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To habituate ourselves, therefore, to approve, as the Bible says, things that are really excellent, is of the highest importance. And some apprehension may justly be caused by a tendency in Americans to take, or, at any rate, attempt to take, profess to take, the average man and his performances too seriously, to overrate and overpraise what is not really superior.

But we have met here to-day to witness the unveiling of a gift in Milton's honour, and a gift bestowed by an American, Mr. Childs of Philadelphia; whose cordial hospitality so many Englishmen, I myself among the number, have experienced in America. It was only last autumn that Stratford-upon-Avon celebrated the reception of a gift from the same generous donor in honour of Shakspeare. Shakspeare and Milton -he who wishes to keep his standard of excellence high, cannot choose two better objects of regard and honour. And it is an American who has chosen them, and whose beautiful gift in honour of one of them, Milton, with Mr. Whittier's simple and true lines inscribed upon it, is unveiled to-day. Perhaps this gift in honour of Milton, of which I am asked to speak, is, even more than the gift in honour of Shakspeare, one to suggest edifying reflections to us.

Like Mr. Whittier, I treat the gift of Mr. Childs as a gift in honour of Milton, although the window given is in memory of his second wife, Catherine Woodcock, the 'late espoused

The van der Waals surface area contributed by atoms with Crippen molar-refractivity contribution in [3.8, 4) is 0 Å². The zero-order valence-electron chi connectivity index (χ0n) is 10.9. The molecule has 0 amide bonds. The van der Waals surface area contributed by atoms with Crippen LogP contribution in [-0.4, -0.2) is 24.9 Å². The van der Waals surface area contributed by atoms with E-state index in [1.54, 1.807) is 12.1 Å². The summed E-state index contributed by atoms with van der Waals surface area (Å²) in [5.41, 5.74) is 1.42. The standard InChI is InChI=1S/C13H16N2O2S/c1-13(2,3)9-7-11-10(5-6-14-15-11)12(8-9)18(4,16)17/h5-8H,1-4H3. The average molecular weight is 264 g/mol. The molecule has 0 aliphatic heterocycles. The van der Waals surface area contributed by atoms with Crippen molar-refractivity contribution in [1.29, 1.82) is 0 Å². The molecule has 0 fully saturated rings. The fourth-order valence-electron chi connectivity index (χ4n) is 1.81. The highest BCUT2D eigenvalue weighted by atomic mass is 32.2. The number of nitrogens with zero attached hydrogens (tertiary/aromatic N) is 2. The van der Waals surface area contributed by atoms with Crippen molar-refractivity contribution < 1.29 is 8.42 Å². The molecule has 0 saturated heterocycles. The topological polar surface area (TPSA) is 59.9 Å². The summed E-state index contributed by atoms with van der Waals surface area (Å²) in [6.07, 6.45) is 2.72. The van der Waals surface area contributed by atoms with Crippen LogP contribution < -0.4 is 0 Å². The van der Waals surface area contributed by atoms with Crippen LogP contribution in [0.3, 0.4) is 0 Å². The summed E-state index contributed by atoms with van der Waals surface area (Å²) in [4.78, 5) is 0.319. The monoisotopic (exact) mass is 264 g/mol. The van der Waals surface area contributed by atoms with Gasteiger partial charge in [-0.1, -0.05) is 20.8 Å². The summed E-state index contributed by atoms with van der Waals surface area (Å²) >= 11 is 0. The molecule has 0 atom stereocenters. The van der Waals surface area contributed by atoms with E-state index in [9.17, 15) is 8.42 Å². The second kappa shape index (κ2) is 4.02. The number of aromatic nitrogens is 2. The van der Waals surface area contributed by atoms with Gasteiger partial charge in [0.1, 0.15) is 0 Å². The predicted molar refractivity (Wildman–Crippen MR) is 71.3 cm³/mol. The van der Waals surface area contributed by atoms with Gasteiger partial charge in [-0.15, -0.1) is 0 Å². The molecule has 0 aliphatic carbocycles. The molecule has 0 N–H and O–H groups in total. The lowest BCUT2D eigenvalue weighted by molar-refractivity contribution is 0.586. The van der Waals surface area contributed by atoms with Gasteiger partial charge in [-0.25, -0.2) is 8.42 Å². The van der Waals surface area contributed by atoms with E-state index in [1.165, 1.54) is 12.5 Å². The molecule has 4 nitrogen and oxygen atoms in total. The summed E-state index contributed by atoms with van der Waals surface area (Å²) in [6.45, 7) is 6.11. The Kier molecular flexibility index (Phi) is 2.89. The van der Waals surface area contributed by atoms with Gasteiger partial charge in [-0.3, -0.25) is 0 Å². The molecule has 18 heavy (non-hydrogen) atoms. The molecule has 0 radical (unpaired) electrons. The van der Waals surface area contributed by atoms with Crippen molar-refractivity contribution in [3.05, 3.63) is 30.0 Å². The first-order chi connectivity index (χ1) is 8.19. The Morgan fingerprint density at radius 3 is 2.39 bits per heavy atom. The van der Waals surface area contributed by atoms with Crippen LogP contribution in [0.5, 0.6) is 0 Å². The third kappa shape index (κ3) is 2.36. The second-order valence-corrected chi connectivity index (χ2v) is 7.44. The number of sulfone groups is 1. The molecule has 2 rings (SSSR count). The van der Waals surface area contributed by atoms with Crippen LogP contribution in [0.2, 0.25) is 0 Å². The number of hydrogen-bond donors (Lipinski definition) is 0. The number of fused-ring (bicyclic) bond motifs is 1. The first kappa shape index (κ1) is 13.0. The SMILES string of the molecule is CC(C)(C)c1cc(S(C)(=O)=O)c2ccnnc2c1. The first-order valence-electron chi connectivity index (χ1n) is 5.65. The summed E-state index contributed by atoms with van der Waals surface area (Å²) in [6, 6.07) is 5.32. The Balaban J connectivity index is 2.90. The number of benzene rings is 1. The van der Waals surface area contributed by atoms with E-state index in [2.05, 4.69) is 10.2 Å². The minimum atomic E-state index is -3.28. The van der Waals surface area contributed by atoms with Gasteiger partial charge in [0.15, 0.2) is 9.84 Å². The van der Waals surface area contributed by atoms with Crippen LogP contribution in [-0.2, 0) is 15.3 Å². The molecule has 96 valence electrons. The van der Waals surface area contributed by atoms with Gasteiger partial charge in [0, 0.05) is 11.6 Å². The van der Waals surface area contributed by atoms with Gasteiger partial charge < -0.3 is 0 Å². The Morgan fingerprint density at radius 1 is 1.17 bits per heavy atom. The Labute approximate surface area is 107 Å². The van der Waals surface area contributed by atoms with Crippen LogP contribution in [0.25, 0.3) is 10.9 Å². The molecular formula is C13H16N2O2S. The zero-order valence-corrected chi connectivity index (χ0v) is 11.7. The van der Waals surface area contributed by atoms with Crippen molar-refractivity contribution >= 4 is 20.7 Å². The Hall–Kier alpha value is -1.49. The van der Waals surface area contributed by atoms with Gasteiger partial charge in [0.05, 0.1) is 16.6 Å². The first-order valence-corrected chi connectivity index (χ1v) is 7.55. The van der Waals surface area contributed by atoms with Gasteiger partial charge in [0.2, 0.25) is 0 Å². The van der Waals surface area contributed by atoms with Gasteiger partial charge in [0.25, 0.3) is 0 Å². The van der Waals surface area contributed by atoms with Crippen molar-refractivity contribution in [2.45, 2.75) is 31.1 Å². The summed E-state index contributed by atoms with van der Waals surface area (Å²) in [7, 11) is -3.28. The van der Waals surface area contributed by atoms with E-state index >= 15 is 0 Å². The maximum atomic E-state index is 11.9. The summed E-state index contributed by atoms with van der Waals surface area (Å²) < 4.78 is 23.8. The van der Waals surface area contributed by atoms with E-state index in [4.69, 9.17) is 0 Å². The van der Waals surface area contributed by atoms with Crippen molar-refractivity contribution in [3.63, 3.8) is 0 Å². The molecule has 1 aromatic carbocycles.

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saint' of the famous sonnet, who died in childbed at the end of the first year of her marriage with Milton, and who lies buried here with her infant. Milton is buried in Cripplegate, but he lived for a good while in this parish of St. Margaret's, Westminster, and here he composed part of Paradise Lost, and the whole of Paradise Regained and Samson Agonistes. When death deprived him of the Catherine whom the new window commemorates, Milton had still some eighteen years to live, and Cromwell, his chief of men,' was yet ruling England. But the Restoration, with its 'Sons of Belial,' was not far off; and in the meantime Milton's heavy affliction had laid fast hold upon him, his eyesight had failed totally, he was blind. In what remained to him of life he had the consolation of producing the Paradise Lost and the Samson Agonistes, and such a consolation we may indeed count as no slight one. But the daily life of happiness in common things and in domestic affections-a life of which, to Milton as to Dante, too small a share was given-he seems to have known most, if not only, in his one married year with the wife who is here buried. Her form 'vested all in white,' as in his sonnet he relates that after her death she appeared to him, her face veiled, but with love, sweetness, and goodness' shining in her person,-this fair and gentle daughter of the rigid sectarist of Hackney, this lovable companion with whom Milton had